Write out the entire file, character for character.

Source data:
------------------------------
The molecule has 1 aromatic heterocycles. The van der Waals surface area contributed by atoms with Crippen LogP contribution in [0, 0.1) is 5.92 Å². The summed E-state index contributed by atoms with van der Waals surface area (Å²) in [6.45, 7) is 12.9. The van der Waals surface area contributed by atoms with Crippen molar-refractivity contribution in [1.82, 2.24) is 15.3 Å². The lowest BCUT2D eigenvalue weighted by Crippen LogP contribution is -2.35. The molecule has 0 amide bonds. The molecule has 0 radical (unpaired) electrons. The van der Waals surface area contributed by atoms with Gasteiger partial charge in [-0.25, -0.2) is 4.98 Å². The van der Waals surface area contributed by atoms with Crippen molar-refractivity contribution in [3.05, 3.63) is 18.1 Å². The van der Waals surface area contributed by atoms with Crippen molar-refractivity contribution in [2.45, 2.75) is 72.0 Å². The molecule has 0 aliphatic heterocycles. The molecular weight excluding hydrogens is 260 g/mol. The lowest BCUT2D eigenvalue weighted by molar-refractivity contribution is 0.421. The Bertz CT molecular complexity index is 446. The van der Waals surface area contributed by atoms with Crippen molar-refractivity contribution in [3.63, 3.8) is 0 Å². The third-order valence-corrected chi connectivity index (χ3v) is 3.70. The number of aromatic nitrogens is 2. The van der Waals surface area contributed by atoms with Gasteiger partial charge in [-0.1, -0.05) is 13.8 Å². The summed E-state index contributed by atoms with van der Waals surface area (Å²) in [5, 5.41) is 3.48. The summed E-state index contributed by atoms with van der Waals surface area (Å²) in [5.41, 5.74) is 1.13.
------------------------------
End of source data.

The molecule has 1 aromatic heterocycles. The van der Waals surface area contributed by atoms with Crippen LogP contribution in [0, 0.1) is 5.92 Å². The summed E-state index contributed by atoms with van der Waals surface area (Å²) in [6.45, 7) is 12.9. The van der Waals surface area contributed by atoms with Crippen molar-refractivity contribution in [1.82, 2.24) is 15.3 Å². The lowest BCUT2D eigenvalue weighted by Crippen LogP contribution is -2.35. The molecule has 0 amide bonds. The molecule has 0 radical (unpaired) electrons. The van der Waals surface area contributed by atoms with Gasteiger partial charge in [-0.25, -0.2) is 4.98 Å². The van der Waals surface area contributed by atoms with Crippen molar-refractivity contribution in [3.05, 3.63) is 18.1 Å². The van der Waals surface area contributed by atoms with Crippen molar-refractivity contribution in [2.45, 2.75) is 72.0 Å². The molecule has 0 aliphatic heterocycles. The molecular weight excluding hydrogens is 260 g/mol. The lowest BCUT2D eigenvalue weighted by molar-refractivity contribution is 0.421. The Bertz CT molecular complexity index is 446. The van der Waals surface area contributed by atoms with Crippen molar-refractivity contribution in [3.63, 3.8) is 0 Å². The third-order valence-corrected chi connectivity index (χ3v) is 3.70. The number of aromatic nitrogens is 2. The van der Waals surface area contributed by atoms with Gasteiger partial charge in [-0.1, -0.05) is 13.8 Å². The summed E-state index contributed by atoms with van der Waals surface area (Å²) in [5, 5.41) is 3.48. The summed E-state index contributed by atoms with van der Waals surface area (Å²) in [5.41, 5.74) is 1.13.